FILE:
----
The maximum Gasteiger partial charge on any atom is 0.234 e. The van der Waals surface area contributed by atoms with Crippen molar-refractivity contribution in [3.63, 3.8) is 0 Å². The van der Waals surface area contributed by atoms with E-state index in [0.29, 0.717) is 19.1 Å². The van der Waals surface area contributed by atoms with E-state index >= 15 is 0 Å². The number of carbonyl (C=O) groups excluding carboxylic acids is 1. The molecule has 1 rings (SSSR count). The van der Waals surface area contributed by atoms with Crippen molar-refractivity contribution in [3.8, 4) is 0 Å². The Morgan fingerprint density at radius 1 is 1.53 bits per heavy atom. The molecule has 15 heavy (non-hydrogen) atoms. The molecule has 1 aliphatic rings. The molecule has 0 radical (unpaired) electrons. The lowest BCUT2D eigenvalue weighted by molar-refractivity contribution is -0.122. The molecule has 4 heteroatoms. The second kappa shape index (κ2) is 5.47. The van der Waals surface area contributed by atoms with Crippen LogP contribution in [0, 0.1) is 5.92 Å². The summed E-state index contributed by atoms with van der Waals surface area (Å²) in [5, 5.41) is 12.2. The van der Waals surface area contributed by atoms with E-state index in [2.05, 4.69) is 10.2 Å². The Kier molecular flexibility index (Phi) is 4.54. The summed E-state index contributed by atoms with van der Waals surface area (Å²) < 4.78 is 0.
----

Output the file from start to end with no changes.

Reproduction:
The maximum Gasteiger partial charge on any atom is 0.234 e. The van der Waals surface area contributed by atoms with Crippen molar-refractivity contribution in [3.63, 3.8) is 0 Å². The van der Waals surface area contributed by atoms with E-state index in [0.29, 0.717) is 19.1 Å². The van der Waals surface area contributed by atoms with E-state index >= 15 is 0 Å². The number of carbonyl (C=O) groups excluding carboxylic acids is 1. The molecule has 1 rings (SSSR count). The van der Waals surface area contributed by atoms with Crippen molar-refractivity contribution in [3.8, 4) is 0 Å². The Morgan fingerprint density at radius 1 is 1.53 bits per heavy atom. The molecule has 15 heavy (non-hydrogen) atoms. The molecule has 1 aliphatic rings. The molecule has 0 radical (unpaired) electrons. The lowest BCUT2D eigenvalue weighted by molar-refractivity contribution is -0.122. The molecule has 4 heteroatoms. The second kappa shape index (κ2) is 5.47. The van der Waals surface area contributed by atoms with Crippen LogP contribution in [0, 0.1) is 5.92 Å². The summed E-state index contributed by atoms with van der Waals surface area (Å²) in [5, 5.41) is 12.2. The van der Waals surface area contributed by atoms with E-state index in [2.05, 4.69) is 10.2 Å². The Kier molecular flexibility index (Phi) is 4.54. The summed E-state index contributed by atoms with van der Waals surface area (Å²) < 4.78 is 0.